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Heart Rhythm. 2010 Jul;7(7):937-41. doi: 10.1016/j.hrthm.2010.03.027. Epub 2010 Mar 25.

Locating the right phrenic nerve by imaging the right pericardiophrenic artery with computerized tomographic angiography: implications for balloon-based procedures.

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Texas Cardiac Arrhythmia Institute, St. Davids Medical Center, Austin, Texas, USA.



Phrenic nerve (PN) injury, a known complication of radiofrequency (RF) catheter ablation of atrial fibrillation (AF), has been more commonly reported with balloon-based pulmonary vein isolation.


We present a novel approach to locating the PN and predicting patients at higher risk of this complication.


The study included 2 groups of patients. In the first group of 71 patients, computerized tomographic angiography (CTA) with 3-dimensional reconstruction of the left atrium (LA) was obtained prior to an RF ablation procedure. The location of the right pericardiophrenic artery (RPA) was identified on the axial CTA images, and the artery distance to the right superior pulmonary vein (RSPV) ostium was measured in the 3-dimensional image. During ablation, the location of the right PN was identified by pacing maneuvers. The distance to the ostium of the RSPV was measured by venography and compared with the CTA artery measurement. In the second group, CTA imaging from 37 subjects who were enrolled in 3 investigational balloon ablation trials were analyzed using the same PN location technique and compared against the clinical outcomes. In this analysis, the CTA segmentation and PN location was performed in a blinded fashion as to any clinical evidence of PN injury.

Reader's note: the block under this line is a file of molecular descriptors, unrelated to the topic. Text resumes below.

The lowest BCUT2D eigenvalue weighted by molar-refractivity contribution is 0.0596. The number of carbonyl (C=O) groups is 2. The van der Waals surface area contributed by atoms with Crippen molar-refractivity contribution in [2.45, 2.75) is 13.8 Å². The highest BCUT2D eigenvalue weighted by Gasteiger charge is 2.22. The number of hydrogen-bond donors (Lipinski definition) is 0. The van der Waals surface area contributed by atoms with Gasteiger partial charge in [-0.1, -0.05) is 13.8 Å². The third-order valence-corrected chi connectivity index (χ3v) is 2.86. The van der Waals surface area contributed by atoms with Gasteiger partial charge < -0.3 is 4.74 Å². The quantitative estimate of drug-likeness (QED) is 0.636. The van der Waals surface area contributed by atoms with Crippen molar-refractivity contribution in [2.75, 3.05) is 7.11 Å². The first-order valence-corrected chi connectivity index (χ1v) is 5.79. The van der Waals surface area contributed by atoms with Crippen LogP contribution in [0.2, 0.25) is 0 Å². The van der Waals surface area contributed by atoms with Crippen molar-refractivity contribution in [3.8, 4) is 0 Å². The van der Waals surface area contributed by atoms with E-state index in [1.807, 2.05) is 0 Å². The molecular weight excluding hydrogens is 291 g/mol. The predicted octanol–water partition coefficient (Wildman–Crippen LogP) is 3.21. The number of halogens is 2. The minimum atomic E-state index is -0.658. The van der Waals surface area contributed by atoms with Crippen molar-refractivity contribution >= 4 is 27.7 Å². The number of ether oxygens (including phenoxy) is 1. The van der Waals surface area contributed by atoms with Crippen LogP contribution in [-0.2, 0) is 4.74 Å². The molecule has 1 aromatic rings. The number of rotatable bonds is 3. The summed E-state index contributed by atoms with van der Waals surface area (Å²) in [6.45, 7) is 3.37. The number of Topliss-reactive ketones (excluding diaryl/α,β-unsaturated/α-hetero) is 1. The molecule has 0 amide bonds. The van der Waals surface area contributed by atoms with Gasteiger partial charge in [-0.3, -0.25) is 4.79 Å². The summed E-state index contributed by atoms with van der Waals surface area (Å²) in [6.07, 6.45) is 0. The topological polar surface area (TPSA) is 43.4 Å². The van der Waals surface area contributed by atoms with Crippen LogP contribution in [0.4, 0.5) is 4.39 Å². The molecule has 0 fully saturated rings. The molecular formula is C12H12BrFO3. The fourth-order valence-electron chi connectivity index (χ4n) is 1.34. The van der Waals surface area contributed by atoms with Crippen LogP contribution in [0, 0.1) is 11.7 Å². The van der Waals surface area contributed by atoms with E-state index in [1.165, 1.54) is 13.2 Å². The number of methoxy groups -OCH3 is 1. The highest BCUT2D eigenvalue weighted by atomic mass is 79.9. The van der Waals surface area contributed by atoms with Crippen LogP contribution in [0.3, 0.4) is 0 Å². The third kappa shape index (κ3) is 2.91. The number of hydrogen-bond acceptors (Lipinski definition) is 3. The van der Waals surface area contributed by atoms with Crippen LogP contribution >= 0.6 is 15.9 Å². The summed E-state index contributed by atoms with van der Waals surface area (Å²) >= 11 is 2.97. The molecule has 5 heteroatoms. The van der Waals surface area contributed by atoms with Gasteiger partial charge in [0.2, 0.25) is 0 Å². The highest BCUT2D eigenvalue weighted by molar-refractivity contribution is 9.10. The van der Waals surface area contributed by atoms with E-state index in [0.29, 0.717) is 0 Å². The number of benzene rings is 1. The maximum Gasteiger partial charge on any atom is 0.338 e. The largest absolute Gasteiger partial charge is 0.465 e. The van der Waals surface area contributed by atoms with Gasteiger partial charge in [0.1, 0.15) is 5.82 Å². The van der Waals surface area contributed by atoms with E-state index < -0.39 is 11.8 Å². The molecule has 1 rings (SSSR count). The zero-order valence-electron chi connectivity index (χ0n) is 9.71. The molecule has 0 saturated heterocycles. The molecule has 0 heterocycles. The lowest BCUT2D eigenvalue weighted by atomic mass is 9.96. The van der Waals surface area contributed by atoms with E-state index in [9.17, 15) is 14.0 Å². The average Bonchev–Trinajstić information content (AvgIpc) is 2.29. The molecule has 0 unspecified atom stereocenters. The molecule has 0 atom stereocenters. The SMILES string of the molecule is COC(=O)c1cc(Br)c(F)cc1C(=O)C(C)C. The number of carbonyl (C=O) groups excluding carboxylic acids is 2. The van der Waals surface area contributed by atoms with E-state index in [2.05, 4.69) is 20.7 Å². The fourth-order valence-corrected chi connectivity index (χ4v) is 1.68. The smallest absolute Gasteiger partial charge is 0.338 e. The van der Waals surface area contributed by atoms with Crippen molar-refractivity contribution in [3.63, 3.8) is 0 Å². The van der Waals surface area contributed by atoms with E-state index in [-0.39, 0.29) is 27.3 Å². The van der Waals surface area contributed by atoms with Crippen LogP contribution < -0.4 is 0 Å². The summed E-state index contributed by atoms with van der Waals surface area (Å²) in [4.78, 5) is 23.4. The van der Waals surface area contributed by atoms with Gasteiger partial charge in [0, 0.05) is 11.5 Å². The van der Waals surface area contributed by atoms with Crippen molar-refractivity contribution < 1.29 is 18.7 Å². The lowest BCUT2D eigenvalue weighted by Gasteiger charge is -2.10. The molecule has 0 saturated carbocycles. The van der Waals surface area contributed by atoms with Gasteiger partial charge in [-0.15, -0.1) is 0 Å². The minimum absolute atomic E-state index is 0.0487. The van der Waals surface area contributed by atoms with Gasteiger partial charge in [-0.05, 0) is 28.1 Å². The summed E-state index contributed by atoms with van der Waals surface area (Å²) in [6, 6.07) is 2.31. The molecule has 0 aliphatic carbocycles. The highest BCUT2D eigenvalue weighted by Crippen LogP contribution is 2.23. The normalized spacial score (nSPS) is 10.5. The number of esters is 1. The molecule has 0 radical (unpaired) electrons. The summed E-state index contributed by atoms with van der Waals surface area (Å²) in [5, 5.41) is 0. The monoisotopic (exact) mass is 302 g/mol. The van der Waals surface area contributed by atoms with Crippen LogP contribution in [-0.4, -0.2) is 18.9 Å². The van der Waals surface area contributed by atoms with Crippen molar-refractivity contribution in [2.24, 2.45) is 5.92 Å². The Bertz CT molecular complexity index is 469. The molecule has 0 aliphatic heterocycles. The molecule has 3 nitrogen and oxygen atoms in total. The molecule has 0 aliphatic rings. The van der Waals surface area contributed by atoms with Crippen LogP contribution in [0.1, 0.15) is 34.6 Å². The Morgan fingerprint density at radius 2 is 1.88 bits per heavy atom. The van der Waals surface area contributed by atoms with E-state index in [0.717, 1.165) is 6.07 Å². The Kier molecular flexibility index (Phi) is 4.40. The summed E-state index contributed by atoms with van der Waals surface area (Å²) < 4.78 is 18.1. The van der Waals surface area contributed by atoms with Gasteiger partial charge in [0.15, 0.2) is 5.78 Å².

The mean measurement difference between PN capture and imaged RPA was 0.8 mm (P = .539). In all cases, the imaged RPA could reliably identify the approximate location of the right PN (R-square 0.984, P < .001). Moreover, this analysis suggests that a PN location within 10 mm of the RSPV poses a higher risk of PN injury using these balloon ablation devices.


Imaging the right pericardiophrenic artery can reliably locate the right phrenic nerve. This technique might identify anatomy more vulnerable to phrenic nerve injury using balloon-based ablation systems.

[Indexed for MEDLINE]

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